Every nation in the world experiences some type of catastrophe. Earthquakes, floods, tsunamis and hurricanes rank among the most destructive and costly natural disasters. Only 10% of the damage was covered by insurance. But in the United States, 45% of the damage caused by weather-related events (which exceeded $1.6 trillion) was covered by insurance.

Losses from hurricanes, wildfires and other storms reached $306 billion in 2017, making it the most expensive year for weather disasters in U.S. history.

Along with the loss of human life, the impact of natural disasters on the economy must be taken into consideration. When a natural disaster hits, it affects communities and the lives of those living in the path of destruction. If we take a look at recent disasters, we can get a sense of how deeply a catastrophe can affect an entire nation.

Hurricane Irma

Hurricane Irma raged from August 30 to September 12, 2017 and was the most powerful Atlantic Ocean hurricane on record. Worldwide, it was the first storm to sustain maximum wind speeds of 185 miles per hour for 37 hours. Irma reached South Florida, a region where about 70% of buildings were built before 1994. According to some experts, it caused around $100 billion in damage. In the northern region of the state, Jacksonville experienced the worst flooding the city had ever seen.

The orange crop industry took a major blow. Irma caused more than $760 million in damage, destroying nearly all citrus fruit in parts of Southwest Florida. The beef cattle ($237 million), dairy ($12 million) and sugar ($382 million) industries also suffered losses.

Florida has laws in place to regulate price gouging, but companies like Amazon came under fire for raising prices on certain products before Hurricane Irma made landfall in the Sunshine State. 

Price surging also emerged in Southeast Texas as record-breaking floods submerged Houston. Texas Attorney General Ken Paxton created a hotline to report price gouging. In some instances, a gallon of water went for $99 and hotel rooms cost three or four times more than usual. Best Buy apologized after a photo posted on Twitter showed a store in Houston selling a case of water for $42.96.

Hurricane Katrina  

In 2005, Hurricane Katrina caused about $108 billion in damage. More than 200,000 homes in New Orleans were destroyed and recovering from the flood was a monumental undertaking. As a Category 5 hurricane, Katrina was a major natural disaster, displacing about 770,000 residents.

The effects of Hurricane Katrina rippled throughout the U.S economy. The hurricane affected the Gulf of Mexico, an area responsible for 29% of U.S. oil production.CLICK TO TWEET

The effects of Hurricane Katrina rippled throughout the U.S economy. The hurricane affected the Gulf of Mexico, an area responsible for 29% of U.S. oil production. Hurricane Rita touched down shortly thereafter and the two storms destroyed 113 offshore oil and gas platforms and damaged 457 pipelines. As a result, large amounts of crude oil were spilled. Oil prices rose to $3 a barrel and continued climbing. Eventually, the U.S. was forced to release oil from the Strategic Petroleum Reserve.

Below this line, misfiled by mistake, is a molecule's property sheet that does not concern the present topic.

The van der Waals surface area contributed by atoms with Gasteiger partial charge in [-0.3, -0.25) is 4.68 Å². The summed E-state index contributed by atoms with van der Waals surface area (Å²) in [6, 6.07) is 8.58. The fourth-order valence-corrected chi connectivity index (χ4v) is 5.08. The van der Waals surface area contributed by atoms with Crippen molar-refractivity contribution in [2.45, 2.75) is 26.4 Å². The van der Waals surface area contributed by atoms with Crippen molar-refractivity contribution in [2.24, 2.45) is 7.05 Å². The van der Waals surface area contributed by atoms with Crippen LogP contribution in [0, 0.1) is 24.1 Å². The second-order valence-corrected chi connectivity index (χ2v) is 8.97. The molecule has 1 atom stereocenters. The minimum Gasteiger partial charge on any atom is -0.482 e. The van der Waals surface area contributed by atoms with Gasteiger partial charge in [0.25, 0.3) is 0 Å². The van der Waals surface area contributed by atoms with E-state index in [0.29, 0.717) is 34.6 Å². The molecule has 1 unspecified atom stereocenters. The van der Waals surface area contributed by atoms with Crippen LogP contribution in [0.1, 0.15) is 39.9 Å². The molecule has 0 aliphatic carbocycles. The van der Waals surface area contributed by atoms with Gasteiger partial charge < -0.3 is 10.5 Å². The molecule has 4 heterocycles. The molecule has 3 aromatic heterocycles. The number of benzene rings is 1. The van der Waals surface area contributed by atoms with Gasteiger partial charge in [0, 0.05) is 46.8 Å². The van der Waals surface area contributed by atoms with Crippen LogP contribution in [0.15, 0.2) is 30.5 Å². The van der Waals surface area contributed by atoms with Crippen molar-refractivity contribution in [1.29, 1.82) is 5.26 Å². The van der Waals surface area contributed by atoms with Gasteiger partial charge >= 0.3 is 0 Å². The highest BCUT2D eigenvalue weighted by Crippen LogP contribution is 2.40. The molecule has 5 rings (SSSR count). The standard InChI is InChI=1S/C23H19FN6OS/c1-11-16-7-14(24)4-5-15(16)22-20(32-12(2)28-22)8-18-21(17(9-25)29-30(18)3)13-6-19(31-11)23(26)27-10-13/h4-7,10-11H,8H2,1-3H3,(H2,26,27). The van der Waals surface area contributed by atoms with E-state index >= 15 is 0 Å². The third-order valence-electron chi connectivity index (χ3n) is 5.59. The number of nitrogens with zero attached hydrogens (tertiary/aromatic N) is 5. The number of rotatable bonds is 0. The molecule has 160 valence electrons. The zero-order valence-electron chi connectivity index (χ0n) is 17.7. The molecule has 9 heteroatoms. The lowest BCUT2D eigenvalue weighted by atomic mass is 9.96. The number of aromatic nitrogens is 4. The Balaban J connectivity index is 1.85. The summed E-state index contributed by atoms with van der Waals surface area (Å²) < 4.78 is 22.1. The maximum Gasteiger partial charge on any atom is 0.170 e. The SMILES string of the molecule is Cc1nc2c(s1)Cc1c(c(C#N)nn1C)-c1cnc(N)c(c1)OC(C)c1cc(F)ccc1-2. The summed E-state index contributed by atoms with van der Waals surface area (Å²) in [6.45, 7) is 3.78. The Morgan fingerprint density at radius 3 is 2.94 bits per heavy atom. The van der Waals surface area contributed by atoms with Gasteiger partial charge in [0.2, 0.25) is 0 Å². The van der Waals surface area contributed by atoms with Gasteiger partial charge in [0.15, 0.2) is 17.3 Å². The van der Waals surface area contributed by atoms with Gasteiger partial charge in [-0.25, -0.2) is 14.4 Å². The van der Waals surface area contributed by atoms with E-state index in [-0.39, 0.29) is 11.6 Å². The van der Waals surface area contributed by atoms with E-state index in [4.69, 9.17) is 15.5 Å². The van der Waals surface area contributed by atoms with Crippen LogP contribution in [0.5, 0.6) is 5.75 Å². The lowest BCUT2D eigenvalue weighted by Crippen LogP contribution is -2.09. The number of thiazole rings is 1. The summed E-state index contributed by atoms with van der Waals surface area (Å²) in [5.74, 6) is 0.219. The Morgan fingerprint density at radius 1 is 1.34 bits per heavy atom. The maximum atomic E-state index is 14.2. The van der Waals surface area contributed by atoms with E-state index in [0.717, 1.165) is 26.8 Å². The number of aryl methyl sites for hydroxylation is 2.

Hurricane Katrina had a devastating impact on the economy in New Orleans. The Bureau of Labor Statistics pooled data from the Quarterly Census of Employment and Wages to compare trends in employment and wages before and after the hurricane hit. The goal was to measure losses during the first 10 months following the storm. The over-the-year loss to the economy in New Orleans averaged 95,000 jobs. In November 2005, employment was 105,300 lower than it was a year earlier. By June 2006, the over-the-year loss had dropped to 92,900 and the loss in wages was about $2.9 billion.  

Wildfires in California

In 2017, wildfires swept through Northern and Southern California causing an estimated $180 billion in damage.

In Northern California, total insurance losses exceeded $9 billion. Thousands of insurance claims — including 2,300 business property claims, almost 5,000 vehicle claims and 650 claims for other personal property — had been filed…CLICK TO TWEET

In Northern California, total insurance losses exceeded $9 billion. Thousands of insurance claims — including 2,300 business property claims, almost 5,000 vehicle claims and 650 claims for other personal property — had been filed with 260 insurers by Dec. 1. A large number of people are also expected to file insurance claims following the fires that threatened residents in Southern California. While insurance cash settlements will generate some economic activity in the months ahead, Californians are likely to see higher insurance premiums in the near future. Insurers and those tasked with reinsuring homeowners will unfortunately make up for the recent losses from hurricanes, wildfires and other catastrophes with higher premiums for all Americans over the course of the next several years.

Another impact of the wildfires is the strain they put on California’s state budget. Recently, state controller Betty Yee announced that revenues from November were up $449.8 million. The rising cost of fighting wildfires could put a serious dent in the budget.

Do you have questions about catastrophic loss and insurance coverage? Contact a Hippo specialist. We’re here to help!

Related Articles

2024 Pre-Summer Check-in Survey: Exploring Homeowner Preparations

May 10

homeowner cleaning deck outside of their home to prepare for summer
Severe Weather Prep Report: How Homeowners Are Bracing for Costs

Mar 20

home in the evening with lights on and stormy clouds hovering above it
Spring Home Maintenance Checklist To Prep for 2024 Spring Weather

Feb 16

homeowner cutting branches near their home